After the release of the OMAP spec in 2012, the OATC created a Usability Working Group whose mission was to improve the consumer experience. The working group makes recommendations on ways to improve the consumer experience by adopting common iconography, naming conventions and approaches to building a consistent visual experience for the user. OATC collaborated with CTAM, the marketing arm of the Cable TV industry, and this led to work on user testing and recommended practices published by CTAM and an Error Messaging recommendation which was released by OATC In 2014.

In 2014 additional working groups were formed and work began on Extended Authentication Session Experience, Home Based Authentication, TVE Content Search & Navigation, Social Login, Authentication Measurement, and Authentication Error Handling.

The Extended Authentication Session Experience "Ease" working group focuses on recommendations around extending the TTL (Time to Live) of the initial authentication tokens and how the distributors and content owners should handle a user who was previously authenticated but their token has expired.

The Home Based Authentication "HBA" working group deals with recommended practices for distributors who want to auto-authenticate users who are accessing content provider portals from within their home network. HBA also recommends how to handle the in-to-out-of-home transition.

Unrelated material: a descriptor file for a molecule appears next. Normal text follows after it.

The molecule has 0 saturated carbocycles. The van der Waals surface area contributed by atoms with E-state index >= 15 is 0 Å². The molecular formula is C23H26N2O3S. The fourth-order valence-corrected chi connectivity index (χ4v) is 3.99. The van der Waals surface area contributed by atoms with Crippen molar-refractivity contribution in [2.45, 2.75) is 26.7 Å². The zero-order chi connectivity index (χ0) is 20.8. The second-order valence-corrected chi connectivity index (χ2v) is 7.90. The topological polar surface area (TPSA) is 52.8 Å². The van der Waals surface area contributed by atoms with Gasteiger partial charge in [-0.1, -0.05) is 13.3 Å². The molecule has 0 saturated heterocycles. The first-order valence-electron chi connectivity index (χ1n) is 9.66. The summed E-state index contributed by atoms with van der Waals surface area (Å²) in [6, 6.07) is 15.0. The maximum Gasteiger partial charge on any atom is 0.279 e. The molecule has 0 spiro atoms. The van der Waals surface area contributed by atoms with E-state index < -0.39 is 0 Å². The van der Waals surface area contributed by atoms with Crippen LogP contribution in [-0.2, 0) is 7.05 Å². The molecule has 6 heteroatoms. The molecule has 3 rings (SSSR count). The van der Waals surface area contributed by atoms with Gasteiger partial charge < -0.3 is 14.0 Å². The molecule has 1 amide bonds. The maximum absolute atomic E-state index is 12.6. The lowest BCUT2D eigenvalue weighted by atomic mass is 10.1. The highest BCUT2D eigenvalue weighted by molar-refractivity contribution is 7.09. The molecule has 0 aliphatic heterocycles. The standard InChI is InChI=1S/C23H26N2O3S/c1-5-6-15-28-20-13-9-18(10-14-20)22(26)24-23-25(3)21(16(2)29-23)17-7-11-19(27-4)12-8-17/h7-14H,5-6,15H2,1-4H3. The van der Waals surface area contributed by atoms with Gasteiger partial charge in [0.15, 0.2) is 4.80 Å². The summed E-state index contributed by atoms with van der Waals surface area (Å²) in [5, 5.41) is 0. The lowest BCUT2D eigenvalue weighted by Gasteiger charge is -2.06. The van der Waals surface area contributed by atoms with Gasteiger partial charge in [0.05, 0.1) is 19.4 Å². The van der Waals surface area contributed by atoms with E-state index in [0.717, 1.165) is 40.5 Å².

The TVE Content Search & Navigation working group's mission is to create recommended practices to standardize the metadata and description of content and how that content can be used (which platforms it can be distributed on). This is for content exchange between content provider(s) and distributors rather than the consumer.

The Social Login for MVPDs working group recommends practices for MVPD's who want to can use Social Networks logins to improve the TV Everywhere user experience for their customers.

The Authentication Measurement working group has defined a set of metrics/funnel steps for the authentication process as it pertains to a Content Programmer's TV-Everywhere site/app. Subsequent goals include adding representative data to each of the steps to better understand where the biggest problems are and to create a set of reference implementation guidelines. Future updates will focus on second screen authentication use cases and Social ID use cases.

The Authentication Error Handling working group recommends standardized Text messages and Error codes for use by MVPD's when authentication or authorization calls return with an error(s) message, in order to enable consistent reporting across sites from multiple companies and a consistent experience for consumers.


During 2015, OATC released Recommended Practices for Home Based Authentication ("HBA") User Experience Guidelines and OATC TVE Usability Recommendations. Several HBA deployments by OATC members helped raise the number of successful logins and were partially responsible for increases in consumer awareness and use of TV Everywhere.

OATC 2.0 metadata and live signaling was incorporated into SCTE 224 spec.

OATC provided feedback and changes to the CableLabs Online Content Access specification ("OLCA") which is used in some form by many OATC members. OATC proposed enhancements in areas of device signaling, network signaling (in /out of home) and for parental ratings. These changes are expected to be incorporated in the next OLCA revision by CableLabs in 2016.

Future Work: In 2016 OATC plans to focus on several initiatives:

  1. Improving the home based authentication experience.
  2. Managing parental ratings and controls in the TVE Everywhere environment.
  3. Recommended practices for use of RUM in the context of concurrent streaming.